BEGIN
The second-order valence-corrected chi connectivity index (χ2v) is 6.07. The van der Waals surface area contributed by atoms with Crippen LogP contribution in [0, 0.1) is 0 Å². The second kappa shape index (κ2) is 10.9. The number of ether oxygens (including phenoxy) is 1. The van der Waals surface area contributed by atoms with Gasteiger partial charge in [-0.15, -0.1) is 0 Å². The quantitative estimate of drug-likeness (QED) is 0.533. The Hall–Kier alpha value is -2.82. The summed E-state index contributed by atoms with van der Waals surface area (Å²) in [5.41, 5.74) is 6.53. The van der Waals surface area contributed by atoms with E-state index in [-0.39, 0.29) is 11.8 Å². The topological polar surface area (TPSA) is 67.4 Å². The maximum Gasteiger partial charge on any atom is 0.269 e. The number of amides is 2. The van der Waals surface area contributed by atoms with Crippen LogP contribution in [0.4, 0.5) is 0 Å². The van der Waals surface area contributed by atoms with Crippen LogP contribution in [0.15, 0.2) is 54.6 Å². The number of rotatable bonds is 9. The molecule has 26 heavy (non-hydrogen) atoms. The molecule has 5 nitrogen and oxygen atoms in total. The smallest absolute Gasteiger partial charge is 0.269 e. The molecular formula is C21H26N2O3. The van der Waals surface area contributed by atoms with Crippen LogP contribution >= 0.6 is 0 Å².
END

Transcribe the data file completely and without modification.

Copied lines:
The second-order valence-corrected chi connectivity index (χ2v) is 6.07. The van der Waals surface area contributed by atoms with Crippen LogP contribution in [0, 0.1) is 0 Å². The second kappa shape index (κ2) is 10.9. The number of ether oxygens (including phenoxy) is 1. The van der Waals surface area contributed by atoms with Gasteiger partial charge in [-0.15, -0.1) is 0 Å². The quantitative estimate of drug-likeness (QED) is 0.533. The Hall–Kier alpha value is -2.82. The summed E-state index contributed by atoms with van der Waals surface area (Å²) in [5.41, 5.74) is 6.53. The van der Waals surface area contributed by atoms with E-state index in [-0.39, 0.29) is 11.8 Å². The topological polar surface area (TPSA) is 67.4 Å². The maximum Gasteiger partial charge on any atom is 0.269 e. The number of amides is 2. The van der Waals surface area contributed by atoms with Crippen LogP contribution in [0.4, 0.5) is 0 Å². The van der Waals surface area contributed by atoms with Crippen LogP contribution in [0.15, 0.2) is 54.6 Å². The number of rotatable bonds is 9. The molecule has 26 heavy (non-hydrogen) atoms. The molecule has 5 nitrogen and oxygen atoms in total. The smallest absolute Gasteiger partial charge is 0.269 e. The molecular formula is C21H26N2O3. The van der Waals surface area contributed by atoms with Crippen LogP contribution >= 0.6 is 0 Å².